It seems that the soda aisle of most grocery stores these days, next to the cans and plastic two-liter bottles of Coca-Cola, you'll find a selection of long-necked glass bottles of Coke. Chances are that these are bottles of Mexican Coke, a version of the world-renowned soft drink made south of the border.
It's not only the packaging, which still features Spanish text and proudly proclaims that it's hecho en Mexico, that makes it different from the American version either — the actual recipe is substantially different. Coca-Cola made in Mexico is made with cane sugar, whereas Coca-Cola from the United States is manufactured using high-fructose corn syrup (via Refinery 29).
Everyone seems to have their own (very strong) opinion on which version of the soda they prefer. While some people swear by Mexican Coke and refuse to drink the American-made stuff, James Beard Award winner J. Kenji López-Alt once carried out a tasting test with friends which suggested that the vast majority of them (seven of eight) chose the taste and aroma American Coke over its Mexican counterpart (via Serious Eats).
The truth behind the ingredients of Mexican Coke
One reason for the discrepancy in ingredients is a simmering trade war between the United States and Mexico (via Smithsonian Magazine). The Mexican soda industry has always preferred sugar in its beverages because it aids the country's sugar industry.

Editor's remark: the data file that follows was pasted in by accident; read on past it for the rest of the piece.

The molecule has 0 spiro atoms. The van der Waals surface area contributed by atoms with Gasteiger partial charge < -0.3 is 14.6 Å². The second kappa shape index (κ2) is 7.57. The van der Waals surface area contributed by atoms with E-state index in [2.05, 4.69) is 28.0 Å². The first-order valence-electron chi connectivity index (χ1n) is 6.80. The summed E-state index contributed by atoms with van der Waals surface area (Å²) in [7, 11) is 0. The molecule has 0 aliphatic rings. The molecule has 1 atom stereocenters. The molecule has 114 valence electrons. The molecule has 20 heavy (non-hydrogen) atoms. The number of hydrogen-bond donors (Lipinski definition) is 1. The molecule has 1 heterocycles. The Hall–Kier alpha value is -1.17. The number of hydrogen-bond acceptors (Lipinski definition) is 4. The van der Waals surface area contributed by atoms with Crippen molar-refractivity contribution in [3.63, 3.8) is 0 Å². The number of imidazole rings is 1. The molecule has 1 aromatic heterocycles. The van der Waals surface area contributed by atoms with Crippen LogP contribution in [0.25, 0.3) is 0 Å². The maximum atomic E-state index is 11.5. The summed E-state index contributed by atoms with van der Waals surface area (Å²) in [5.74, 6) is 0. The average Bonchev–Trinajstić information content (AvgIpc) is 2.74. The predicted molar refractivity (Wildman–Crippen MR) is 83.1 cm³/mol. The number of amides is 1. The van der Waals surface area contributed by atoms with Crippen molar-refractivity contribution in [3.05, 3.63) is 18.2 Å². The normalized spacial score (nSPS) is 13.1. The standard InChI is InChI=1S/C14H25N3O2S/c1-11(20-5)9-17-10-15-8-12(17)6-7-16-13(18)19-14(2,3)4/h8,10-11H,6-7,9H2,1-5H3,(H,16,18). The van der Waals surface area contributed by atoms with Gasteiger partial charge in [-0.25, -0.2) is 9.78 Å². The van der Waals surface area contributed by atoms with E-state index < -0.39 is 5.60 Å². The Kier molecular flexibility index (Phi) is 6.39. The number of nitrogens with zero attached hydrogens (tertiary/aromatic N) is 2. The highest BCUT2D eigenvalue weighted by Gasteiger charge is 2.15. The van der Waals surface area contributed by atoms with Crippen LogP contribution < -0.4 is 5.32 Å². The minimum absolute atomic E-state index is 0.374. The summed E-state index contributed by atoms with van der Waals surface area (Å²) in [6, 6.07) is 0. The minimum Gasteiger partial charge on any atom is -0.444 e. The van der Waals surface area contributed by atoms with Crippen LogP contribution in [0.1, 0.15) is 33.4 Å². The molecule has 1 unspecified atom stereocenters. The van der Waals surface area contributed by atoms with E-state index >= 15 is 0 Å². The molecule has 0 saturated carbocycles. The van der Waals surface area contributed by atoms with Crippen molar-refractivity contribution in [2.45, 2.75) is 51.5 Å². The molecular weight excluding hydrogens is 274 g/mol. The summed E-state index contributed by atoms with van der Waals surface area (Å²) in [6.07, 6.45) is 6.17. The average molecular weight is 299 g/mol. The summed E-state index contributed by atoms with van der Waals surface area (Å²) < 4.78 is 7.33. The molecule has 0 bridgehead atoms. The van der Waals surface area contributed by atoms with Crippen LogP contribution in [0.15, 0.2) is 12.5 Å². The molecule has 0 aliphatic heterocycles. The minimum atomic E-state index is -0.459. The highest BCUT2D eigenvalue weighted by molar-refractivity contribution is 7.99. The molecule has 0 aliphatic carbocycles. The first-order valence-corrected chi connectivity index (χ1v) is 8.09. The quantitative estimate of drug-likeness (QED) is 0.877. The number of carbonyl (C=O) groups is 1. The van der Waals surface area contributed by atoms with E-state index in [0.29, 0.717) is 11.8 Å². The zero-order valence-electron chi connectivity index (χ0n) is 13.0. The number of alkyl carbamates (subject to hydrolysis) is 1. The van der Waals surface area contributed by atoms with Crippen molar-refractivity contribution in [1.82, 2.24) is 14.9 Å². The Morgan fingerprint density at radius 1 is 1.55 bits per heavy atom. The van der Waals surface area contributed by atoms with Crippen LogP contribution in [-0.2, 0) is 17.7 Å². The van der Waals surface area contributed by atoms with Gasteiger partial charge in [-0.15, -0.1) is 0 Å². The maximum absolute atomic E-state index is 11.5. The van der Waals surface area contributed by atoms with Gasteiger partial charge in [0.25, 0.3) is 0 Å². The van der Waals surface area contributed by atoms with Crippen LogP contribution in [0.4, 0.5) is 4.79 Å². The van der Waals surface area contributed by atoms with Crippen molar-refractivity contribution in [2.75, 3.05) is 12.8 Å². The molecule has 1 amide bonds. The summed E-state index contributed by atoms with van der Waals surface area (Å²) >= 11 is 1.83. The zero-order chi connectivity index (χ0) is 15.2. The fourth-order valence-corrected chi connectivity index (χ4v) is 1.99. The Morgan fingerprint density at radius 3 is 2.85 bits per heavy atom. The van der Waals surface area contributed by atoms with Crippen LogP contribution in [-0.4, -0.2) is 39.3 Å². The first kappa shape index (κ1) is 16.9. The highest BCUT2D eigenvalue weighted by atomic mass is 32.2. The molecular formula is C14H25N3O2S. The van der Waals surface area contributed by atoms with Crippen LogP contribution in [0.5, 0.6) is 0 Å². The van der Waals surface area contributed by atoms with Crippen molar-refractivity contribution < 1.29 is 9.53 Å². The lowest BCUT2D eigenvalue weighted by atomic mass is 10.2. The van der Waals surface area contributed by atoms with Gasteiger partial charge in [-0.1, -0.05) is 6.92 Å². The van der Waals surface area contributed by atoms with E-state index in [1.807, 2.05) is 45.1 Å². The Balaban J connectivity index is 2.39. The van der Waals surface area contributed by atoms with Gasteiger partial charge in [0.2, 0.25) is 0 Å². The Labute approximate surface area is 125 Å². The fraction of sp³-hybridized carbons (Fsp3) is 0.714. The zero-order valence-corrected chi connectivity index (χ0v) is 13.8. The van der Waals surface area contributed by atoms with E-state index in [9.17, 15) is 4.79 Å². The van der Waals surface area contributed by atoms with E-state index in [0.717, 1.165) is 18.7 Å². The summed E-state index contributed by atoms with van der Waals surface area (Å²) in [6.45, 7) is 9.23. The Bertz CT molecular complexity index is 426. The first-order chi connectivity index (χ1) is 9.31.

In 1997, Mexico passed a tariff on high-fructose corn syrup to prop up the sugar industry because of the competition posed by corn syrup. The United States, which exports large amounts of corn syrup, did not take kindly to the tariff — they brought the case to the World Trade Organization, which ruled in favor of the U.S.
Five years later, Mexico tried again to make corn syrup prohibitively expensive. Again, the United States went to the WTO and again, the WTO ruled in favor of the United States. Even after these legal setbacks, Mexico appears to be doing something right to keep high fructose corn syrup out of their soda industry, because Mexican Coke which is exported to the United States continues to be made with cane sugar.